Quick Search
  Home Journal Information Current Issue Past Issues Services Contact Us  
Articles
Urinary copper/zinc ratio: a promising parameter for replacement of 24-hour urinary copper excretion for diagnosis of Wilson's disease in children 
 
Urinary copper/zinc ratio: a promising parameter for replacement of 24-hour urinary copper excretion for diagnosis of Wilson's disease in children
  Jian-She Wang, Yi Lu, Xiao-Hong Wang, Qi-Rong Zhu
 [Abstract] [Full Text] [PDF]   Pageviews: 16047 Times
   

Urinary copper/zinc ratio: a promising parameter

for replacement of 24-

hour urinary copper excretion for

diagnosis of Wilson's disease in children

Jian-She Wang, Yi Lu, Xiao-Hong Wang, Qi-Rong Zhu

Shanghai, China

Author Affiliations: The Center for Pediatric Liver Diseases, Children's Hospital of Fudan University; The Department of Pediatrics, Shanghai Medical College of Fudan University, Shanghai 201102, China (Wang JS, Lu Y, Wang XH, Zhu QR)

Corresponding Author: Jian-She Wang, MD, PhD, Children's Hospital of Fudan University, 399 Wanyuan Road, Minhang District, Shanghai 201102, China (Tel: +86-21-64931171; Fax: +86-21-64931901; Email: jshwang@shmu.edu.cn or jianshewang@sina.com)

doi:10.1007/s12519-010-0023-4

Background: Although 24-hour urinary copper excretion is valuable for diagnosis of Wilson's disease, accurate, timed collection entails practical difficulties. This study aimed to investigate the feasibility of morning urinary copper/creatinine or copper/zinc ratio as replacement parameter for diagnosing Wilson's disease.

Methods: Five random urinary samples collected during 24 hours from two inpatients were used to estimate the consistency of urinary copper/creatinine and copper/zinc ratios. The correlation of the ratios with 24-hour urinary copper excretion was studied in 15 patients with liver diseases. The diagnostic value of morning urinary copper/zinc ratio was further studied in 9 children with Wilson's disease and 22 children with other liver diseases.

Results: The coefficients of variation of urinary copper/creatinine and copper/zinc ratios during 24 hours were 12.5% and 9.3% respectively. The morning urinary copper/creatinine ratio, copper/zinc ratio, and 24-hour urinary copper excretion were correlated well. The area under receiver-operating characteristic curve was comparable between the morning urinary copper/zinc ratio and 24-hour urinary copper excretion (0.983 vs. 0.977).

Conclusion: Morning urinary copper/zinc ratio seems to be a promising parameter in replacement of 24-hour urinary copper excretion for diagnosis of Wilson's disease.

Key words: children; urinary copper/zinc ratio; Wilson's disease; 24-hour urinary copper excretion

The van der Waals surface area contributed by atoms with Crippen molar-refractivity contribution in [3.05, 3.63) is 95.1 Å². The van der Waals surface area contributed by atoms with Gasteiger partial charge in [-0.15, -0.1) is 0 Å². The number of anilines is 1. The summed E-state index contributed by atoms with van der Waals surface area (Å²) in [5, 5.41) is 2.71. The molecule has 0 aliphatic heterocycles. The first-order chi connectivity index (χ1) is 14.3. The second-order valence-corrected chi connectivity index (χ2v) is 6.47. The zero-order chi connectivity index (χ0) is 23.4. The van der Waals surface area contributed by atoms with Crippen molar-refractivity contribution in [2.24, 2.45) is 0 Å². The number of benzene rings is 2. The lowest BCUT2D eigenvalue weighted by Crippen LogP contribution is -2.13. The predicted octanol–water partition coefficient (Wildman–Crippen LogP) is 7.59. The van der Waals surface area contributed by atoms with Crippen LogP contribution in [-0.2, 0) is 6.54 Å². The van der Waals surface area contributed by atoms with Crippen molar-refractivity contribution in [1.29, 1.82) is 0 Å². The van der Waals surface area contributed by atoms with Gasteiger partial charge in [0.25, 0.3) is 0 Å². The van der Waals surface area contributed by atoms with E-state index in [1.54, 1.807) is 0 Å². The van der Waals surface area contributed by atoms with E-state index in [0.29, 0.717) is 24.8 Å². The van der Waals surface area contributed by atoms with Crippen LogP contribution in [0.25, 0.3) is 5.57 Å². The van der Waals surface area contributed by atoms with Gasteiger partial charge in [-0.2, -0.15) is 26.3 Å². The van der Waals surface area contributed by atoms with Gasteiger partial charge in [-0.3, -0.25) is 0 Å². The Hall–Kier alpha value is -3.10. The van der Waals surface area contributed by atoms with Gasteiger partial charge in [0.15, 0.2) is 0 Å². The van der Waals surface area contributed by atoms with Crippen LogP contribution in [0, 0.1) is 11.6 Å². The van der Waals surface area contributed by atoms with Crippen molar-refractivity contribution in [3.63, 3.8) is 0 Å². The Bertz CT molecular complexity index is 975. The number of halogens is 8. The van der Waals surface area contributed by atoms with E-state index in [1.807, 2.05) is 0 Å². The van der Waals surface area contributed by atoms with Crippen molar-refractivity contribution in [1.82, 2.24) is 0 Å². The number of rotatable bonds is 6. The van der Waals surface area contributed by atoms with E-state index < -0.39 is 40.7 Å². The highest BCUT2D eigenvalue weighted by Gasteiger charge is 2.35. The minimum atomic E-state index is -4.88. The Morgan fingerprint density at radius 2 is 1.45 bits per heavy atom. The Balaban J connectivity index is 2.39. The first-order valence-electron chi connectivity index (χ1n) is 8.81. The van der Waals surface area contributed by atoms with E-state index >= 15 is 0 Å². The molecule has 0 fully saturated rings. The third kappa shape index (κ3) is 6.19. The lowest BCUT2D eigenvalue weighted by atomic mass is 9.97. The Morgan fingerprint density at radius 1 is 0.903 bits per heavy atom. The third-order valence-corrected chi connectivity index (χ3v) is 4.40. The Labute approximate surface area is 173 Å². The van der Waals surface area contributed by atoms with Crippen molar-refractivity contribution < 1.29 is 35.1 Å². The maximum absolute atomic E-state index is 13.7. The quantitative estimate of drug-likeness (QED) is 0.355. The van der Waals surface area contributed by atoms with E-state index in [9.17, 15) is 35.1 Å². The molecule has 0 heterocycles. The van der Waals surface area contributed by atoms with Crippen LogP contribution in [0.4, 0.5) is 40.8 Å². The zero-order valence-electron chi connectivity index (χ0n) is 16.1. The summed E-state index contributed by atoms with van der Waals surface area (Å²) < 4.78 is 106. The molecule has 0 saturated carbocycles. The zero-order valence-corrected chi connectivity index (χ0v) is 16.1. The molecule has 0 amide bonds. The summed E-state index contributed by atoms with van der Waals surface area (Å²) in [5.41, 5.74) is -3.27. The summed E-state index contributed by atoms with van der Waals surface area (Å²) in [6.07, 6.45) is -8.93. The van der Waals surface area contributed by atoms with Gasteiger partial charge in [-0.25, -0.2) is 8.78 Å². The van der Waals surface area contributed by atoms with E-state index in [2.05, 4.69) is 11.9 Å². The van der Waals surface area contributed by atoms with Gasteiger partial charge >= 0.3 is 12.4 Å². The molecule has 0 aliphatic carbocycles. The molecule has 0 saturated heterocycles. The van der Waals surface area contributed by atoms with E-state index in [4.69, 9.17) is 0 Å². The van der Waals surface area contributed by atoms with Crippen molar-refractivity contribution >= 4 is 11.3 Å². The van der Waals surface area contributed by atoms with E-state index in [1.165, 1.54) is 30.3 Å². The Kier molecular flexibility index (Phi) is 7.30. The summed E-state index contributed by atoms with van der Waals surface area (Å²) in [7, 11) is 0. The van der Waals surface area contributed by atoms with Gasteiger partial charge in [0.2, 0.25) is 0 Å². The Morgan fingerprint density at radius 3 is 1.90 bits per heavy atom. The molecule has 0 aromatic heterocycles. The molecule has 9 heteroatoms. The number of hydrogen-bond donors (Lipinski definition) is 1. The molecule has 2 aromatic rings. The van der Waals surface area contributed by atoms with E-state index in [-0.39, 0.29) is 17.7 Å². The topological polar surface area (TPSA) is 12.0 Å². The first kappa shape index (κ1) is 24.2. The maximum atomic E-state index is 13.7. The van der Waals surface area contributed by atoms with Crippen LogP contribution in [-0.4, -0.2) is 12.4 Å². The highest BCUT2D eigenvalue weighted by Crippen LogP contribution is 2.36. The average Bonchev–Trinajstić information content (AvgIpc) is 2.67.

World J Pediatr 2010;6(2):148-153


 

Introduction

Wilson's disease (WD), is an autosomal recessive disorder of copper metabolism caused by mutations within the ATP7B gene. This causes impaired biliary copper excretion, resulting in hepatic copper toxicity and subsequent multisystem disease involving the liver, brain, cornea, skeleton and rarely the heart.[1,2] It affects 1 in 30 000 people with fatal outcome if untreated. Early diagnosis is essential because specific treatment can prevent further liver injury and neurological complications in most cases, whereas those with very severe damage require early liver transplantation to prevent a fatal outcome.[3-5] In most adults or older children with clinical evidence of liver involvement only, the diagnosis of WD may be made easily when Kayser-Fleischer (K-F) rings and low ceruloplasmin levels are present. However, in a number of cases, particularly in the younger pediatric population in whom K-F rings are frequently absent, the diagnosis of WD is most challenging.[5,6]

Although more recently our armamentarium for the diagnosis of WD has expanded to include de-novo molecular test for disease specific ATP7B mutations along with haplotype analysis for siblings of probands, this test is not universally available to all patients at this time.[7] Even if molecular test was universally available, a recent study showed that disease-causing mutations were detected in both chromosomes for ATP7B in only 57% of individuals,[8] thus clinicians still have to make the diagnosis according to standard clinical and laboratory criteria in most circumstances.

Although quantitative hepatic copper determination has been accepted as the "gold" criterion for the diagnosis of WD by most physicians, a value below 250 g/g does not exclude the diagnosis.[9] In addition, there are difficulties in acquiring enough samples for liver copper quantification, and before widespread use of transjugular liver biopsies, coagulopathy often preclude the performance of percutaneous biopsy. This leads to a reliance on urinary copper excretion and promotion of stimulation test with copper chelator d-penicillamine as a non-invasive method for WD diagnosis.[7,10] The quantification of 24-hour urinary copper excretion requires accurately timed urinary sample collection. However, this procedure may be associated with practical difficulties in young children, often with incomplete urinary sampling or timing errors, which may result in a wrong estimate of 24-hour urinary copper excretion. On the other hand, unexpected contaminations may occur during the long collecting process, and preservation of 24-hour urine may be problematic in hot seasons.